This reminds me of a paradox which comes from Sartre. The idea is that love is a paradoxical state. It means wanting two incompatible things at the same time. Firstly, it is desired that your lover love you because of some quality that you possess; perhaps your kind heart, or your gentle nature, etc. If your lover loved you without there being any such quality, it would seem like there was nothing they loved about you. This would seem to evacuate the attitude of all content; there would be nothing stopping them falling out of love with you, as nothing motivates it in the first place. The decision seems no better than a random act.

So the lover needs to love you in virtue of something about you; your good qualities, etc. Yet this also faces grave difficulties. If your lover loves you because of your good nature, then if some disaster befalls you and you lose this disposition, then your lover will lose their motivation for loving you. If they loved you in virtue of your lovely appearance, then this may be doomed to be undermined as you age. Thus, the only alternative to loving you for no reason places the love unacceptably at the mercy of your continued possession of various properties. Again, this seems to evacuate the attitude of its content.

What is wanted is a paradoxical combination of being valued for some good quality or other, but also being valued over and above any of these qualities. You want to be valued in virtue of something, yet not in virtue of something. Such is the paradoxical and irrational nature of love, we might think.

Similar paradoxes affect the sexual attitude, according to Sartre. What is desired for the sadist is the objectification of the partner. A resisting partner is one who refuses to be objectified, and defies the basic desire of the sadist. Instead, what the sadist is after is for a willing partner, one who will freely, willingly, subject themselves to the objectification. What is desired is a willing surrender of will. What is desired is an object that it not an object.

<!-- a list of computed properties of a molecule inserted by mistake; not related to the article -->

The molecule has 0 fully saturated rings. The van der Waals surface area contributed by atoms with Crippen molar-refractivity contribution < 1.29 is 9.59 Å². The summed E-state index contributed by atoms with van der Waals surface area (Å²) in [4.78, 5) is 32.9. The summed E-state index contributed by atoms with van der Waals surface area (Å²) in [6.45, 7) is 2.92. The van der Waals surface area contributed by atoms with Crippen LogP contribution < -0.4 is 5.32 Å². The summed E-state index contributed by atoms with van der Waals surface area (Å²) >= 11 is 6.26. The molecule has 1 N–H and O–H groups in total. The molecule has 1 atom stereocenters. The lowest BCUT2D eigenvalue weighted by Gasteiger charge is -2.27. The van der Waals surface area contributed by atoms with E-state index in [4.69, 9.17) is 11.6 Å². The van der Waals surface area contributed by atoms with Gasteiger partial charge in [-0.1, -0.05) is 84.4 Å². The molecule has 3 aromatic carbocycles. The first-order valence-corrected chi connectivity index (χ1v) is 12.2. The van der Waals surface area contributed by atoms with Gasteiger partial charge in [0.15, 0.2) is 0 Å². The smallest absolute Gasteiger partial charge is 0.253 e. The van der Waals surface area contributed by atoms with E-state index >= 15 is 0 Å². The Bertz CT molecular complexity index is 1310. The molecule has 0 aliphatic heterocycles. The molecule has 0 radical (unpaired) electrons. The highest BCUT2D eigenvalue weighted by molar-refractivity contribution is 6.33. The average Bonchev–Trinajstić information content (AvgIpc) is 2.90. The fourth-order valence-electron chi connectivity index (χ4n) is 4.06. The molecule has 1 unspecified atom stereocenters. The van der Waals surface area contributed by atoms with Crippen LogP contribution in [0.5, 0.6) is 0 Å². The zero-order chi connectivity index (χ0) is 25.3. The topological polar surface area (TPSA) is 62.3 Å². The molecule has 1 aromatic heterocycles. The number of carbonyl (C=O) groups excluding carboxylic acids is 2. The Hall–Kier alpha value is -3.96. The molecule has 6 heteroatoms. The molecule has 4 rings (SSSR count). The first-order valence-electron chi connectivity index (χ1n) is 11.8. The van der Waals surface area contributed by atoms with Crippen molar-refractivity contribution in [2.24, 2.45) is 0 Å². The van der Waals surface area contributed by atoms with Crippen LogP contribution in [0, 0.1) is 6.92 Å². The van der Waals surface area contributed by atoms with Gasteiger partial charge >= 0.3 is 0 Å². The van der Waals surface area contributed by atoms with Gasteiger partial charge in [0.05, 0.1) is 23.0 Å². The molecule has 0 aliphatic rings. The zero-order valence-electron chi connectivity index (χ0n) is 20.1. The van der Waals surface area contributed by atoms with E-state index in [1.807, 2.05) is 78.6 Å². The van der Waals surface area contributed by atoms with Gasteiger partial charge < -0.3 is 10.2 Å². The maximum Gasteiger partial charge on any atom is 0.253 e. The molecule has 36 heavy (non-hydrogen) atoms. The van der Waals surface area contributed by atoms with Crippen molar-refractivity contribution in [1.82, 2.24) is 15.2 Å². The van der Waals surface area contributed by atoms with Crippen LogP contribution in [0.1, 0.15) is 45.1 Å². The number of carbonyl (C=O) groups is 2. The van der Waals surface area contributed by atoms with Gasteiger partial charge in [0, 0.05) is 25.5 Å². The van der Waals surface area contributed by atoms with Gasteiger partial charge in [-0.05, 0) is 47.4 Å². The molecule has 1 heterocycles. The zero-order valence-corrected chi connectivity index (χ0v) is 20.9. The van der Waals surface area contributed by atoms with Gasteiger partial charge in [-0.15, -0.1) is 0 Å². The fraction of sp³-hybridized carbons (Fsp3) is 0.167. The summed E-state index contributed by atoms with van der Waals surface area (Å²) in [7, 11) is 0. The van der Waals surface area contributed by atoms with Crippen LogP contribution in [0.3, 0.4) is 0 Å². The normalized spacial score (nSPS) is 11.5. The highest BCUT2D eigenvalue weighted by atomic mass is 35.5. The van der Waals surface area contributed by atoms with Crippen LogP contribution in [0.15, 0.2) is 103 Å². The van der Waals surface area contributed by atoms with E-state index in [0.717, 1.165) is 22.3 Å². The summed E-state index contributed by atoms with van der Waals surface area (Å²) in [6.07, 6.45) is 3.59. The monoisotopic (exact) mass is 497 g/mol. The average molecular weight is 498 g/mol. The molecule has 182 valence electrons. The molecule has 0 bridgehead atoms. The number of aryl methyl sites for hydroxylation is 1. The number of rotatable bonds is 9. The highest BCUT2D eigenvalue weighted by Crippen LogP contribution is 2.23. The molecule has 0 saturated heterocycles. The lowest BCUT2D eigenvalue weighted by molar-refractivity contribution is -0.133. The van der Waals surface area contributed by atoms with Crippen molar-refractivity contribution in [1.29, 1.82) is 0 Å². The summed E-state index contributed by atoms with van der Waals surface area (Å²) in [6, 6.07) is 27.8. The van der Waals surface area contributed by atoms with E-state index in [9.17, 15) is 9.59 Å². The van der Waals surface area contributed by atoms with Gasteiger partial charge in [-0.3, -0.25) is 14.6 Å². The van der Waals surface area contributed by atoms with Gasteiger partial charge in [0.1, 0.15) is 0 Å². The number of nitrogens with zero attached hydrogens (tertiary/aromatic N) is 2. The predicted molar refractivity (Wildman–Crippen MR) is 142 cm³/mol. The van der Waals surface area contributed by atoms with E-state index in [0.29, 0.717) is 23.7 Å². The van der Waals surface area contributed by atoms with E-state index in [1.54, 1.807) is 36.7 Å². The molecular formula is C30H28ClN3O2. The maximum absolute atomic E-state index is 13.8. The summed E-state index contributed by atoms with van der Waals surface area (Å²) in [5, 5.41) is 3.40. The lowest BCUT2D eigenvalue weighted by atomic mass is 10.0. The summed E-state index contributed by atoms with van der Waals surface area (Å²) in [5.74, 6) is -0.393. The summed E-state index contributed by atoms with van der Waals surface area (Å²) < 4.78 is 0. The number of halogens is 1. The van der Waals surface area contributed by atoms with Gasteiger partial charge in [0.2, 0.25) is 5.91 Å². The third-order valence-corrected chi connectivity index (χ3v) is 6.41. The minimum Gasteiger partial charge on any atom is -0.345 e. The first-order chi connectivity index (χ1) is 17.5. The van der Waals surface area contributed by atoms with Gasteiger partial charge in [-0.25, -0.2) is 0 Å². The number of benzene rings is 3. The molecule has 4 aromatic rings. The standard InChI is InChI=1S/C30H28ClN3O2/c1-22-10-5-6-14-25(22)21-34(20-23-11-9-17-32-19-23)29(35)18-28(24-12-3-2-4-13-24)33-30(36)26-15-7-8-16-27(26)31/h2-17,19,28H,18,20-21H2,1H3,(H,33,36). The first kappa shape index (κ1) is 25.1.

While one may simply harbour a irrational desires like this in virtue of being a human with irrational drives and psychology, one cannot be rationally compelled to take on a position such as this. To the robot, or alien, if these human practices are indeed irredeemably paradoxical, then there is no way to rationalise them. They can only be things that make sense to those who are disposed to do them; one has to be built the right way for them to make sense.

It seems to me that the apologist who tries to get you to accept their doctrine, that you are not autonomous, is akin to someone with a romantic or sadistic desire. They want something which is irredeemably paradoxical. They want a willing suspension of will; the autonomous choice to renounce autonomy.

6. Conclusion

There is no real conclusion here. What is left after all of this is the vision of Kant’s utopia, where the use of reason is the only thing that keeps us free, pitted against a suggestion to willingly surrender this protection, without reason or justification. It seems to me to be an intrinsically paradoxical thing to be proposed with – yet this judgement will doubtless be deemed to be a product of my own rebellious perspective. To me it seems a paradoxical and dangerous thing to do; to not do so probably appears just as paradoxical and dangerous to Jimmy.

Transcendental arguments and the logic of presupposition.

0. Introduction 

In this post I will look at the transcendental methodology employed in philosophy and how far it can be said to be similarly employed in the presuppositional apologetics of Van Til. There is some controversy over the correct logical form of the so-called ‘transcendental argument for God’ (TAG), and I contrast looking at it cashed out using implication, with presupposition, and with ontological dependence. Each has its own difficulties as a rendering of what Van Til says, so in the end I am not sure which way it is supposed to be taken. On the way I discuss how Putnam thought he had refuted the sceptical hypothesis that I could be a brain in a vat, various features of validity in the non-classical logic of presupposition, and end with a discussion about metaphysical dependence.

1 Transcendental arguments.  

Transcendental arguments are somewhat controversial in philosophy. They go back at least to Kant, who used them in his Critique of Pure Reason. There, he was responding to the scepticism of philosophers like Descartes and Hume. It could be that one’s sense data are radically divorced from the external world and it would be impossible to tell, etc. Kant’s strategy is essentially to show that this seemingly neutral starting point between the sceptic and the philosopher, such as the basic fact of one’s own sense-data etc, itself has certain preconditions. These preconditions are things without which the starting point would itself be impossible. Kant wants to drill down into these foundations and show that these often include the very things the sceptic wants to call into question. Thus, when a sceptic calls these certain things into question, she has in fact relied on those things being the case for the question to be meaningful at all. This type of argument is a ‘transcendental argument’.

There is a charming example of such an argument, given in characteristically aphoristic manner by Wittgenstein in On Certainty: